Kory Stephens

June 15, 2013 at 7:47 am


Marvelbunny, you hit the nail on the head. Plus, he was writing for DC during John Byrne’s run, he seems like one of those guys that only cares about a story if he/she wrote it.

I’d agree that no one’s opinion is intrinsically worth more than anyone else’s. though I can understand people being interested on those who are professional creators. But then, I think Jim Lee said he loved it, so you’re back to square one.

What *can* be better or worse are the arguments we use to justify our tastes.

Well, since Mark Waid’s site is now closed to comments, I’ll comment here.

I cannot refute any of Mark Waid’s arguments.

That’s not to say I agree with him.

In Mark Waid’s view, Superman – Clark Kent – learns all the moral, upright behaviour from his parents. And pretty much every incarnation of Superman has that as part of Clark Kent’s central core of who he is.

In my view, Man of Steel plays with that, and announces it will do so fairly early on, when [SPOILER] in a flashback, Clark and Jonathan are talking about the school bus incident, and Clark asks if he should have let all those people die, and Jonathan replies, “Maybe”. In no previous incarnation of Jonathan Kent would he have said, “Maybe.” In my opinion, his answer would have been an emphatic, “No.”

Jonathan’s later sacrifice – risking his life to save the family dog, and then choosing to sacrifice his life to protect Clark’s secret – shows where he priorities lie. It’s no wonder that the Clark Kent of Man of Steel has to spend years wandering to figure stuff out. He’s driven to help, but driven to hide, and has trouble resolving the conflict.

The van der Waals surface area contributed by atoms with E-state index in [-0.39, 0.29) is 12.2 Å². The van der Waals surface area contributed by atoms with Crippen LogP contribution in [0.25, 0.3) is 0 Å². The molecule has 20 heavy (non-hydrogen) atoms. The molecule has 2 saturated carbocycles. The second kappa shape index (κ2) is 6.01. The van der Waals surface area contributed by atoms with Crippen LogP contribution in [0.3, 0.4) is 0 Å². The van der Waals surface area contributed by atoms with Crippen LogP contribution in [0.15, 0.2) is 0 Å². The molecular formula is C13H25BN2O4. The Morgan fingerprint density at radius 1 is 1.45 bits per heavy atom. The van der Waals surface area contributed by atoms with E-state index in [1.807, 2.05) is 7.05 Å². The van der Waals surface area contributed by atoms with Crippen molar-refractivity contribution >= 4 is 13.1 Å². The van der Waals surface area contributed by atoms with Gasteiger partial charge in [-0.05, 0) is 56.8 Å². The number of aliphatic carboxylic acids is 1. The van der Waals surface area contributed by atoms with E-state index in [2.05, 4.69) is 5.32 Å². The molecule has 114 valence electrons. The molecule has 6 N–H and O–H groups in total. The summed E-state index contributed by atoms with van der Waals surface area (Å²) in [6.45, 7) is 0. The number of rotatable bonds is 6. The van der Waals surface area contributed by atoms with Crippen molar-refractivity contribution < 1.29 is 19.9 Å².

I think that., in the Man of Steel universe, all the moral lessons Clark learns from Jonathan and Martha Kent are planted, but they haven’t yet sprouted. I think that two people cause these seeds to germinate and grow. One of them is Lois, and one of them is Zod.

Lois’ contribution is her acceptance of this alien, her determination to track him down so that she can let him know that she accepts him and respects him. And as she comes to love him, he learns that he can find a home for his heart among humans.

Zod’s contribution is force Kal-El to kill him. Kal-El killed Zod, and hates it. He will never kill again. He will, from now on, find another way.

I will be very disappointed if some of this isn’t played out in Man of Steel 2. Here’s hoping…

JMW: I think your talking about Spider-Man in that penultimate paragraph.

Hi, Jonlz. Thanks for replying.

Spider-man? In what way?

Everyone’s saying how Superman was new at being a hero so he didn’t know how to protect the people from his fight with the Kryptonians. Um… Why not fly to a deserted area? It’s not that hard. They would have chased after him and finished the fight wherever he was. They followed him to Smallville when he made Zod crash into the gas station. It doesn’t take 10 years of experience to just fly somewhere else.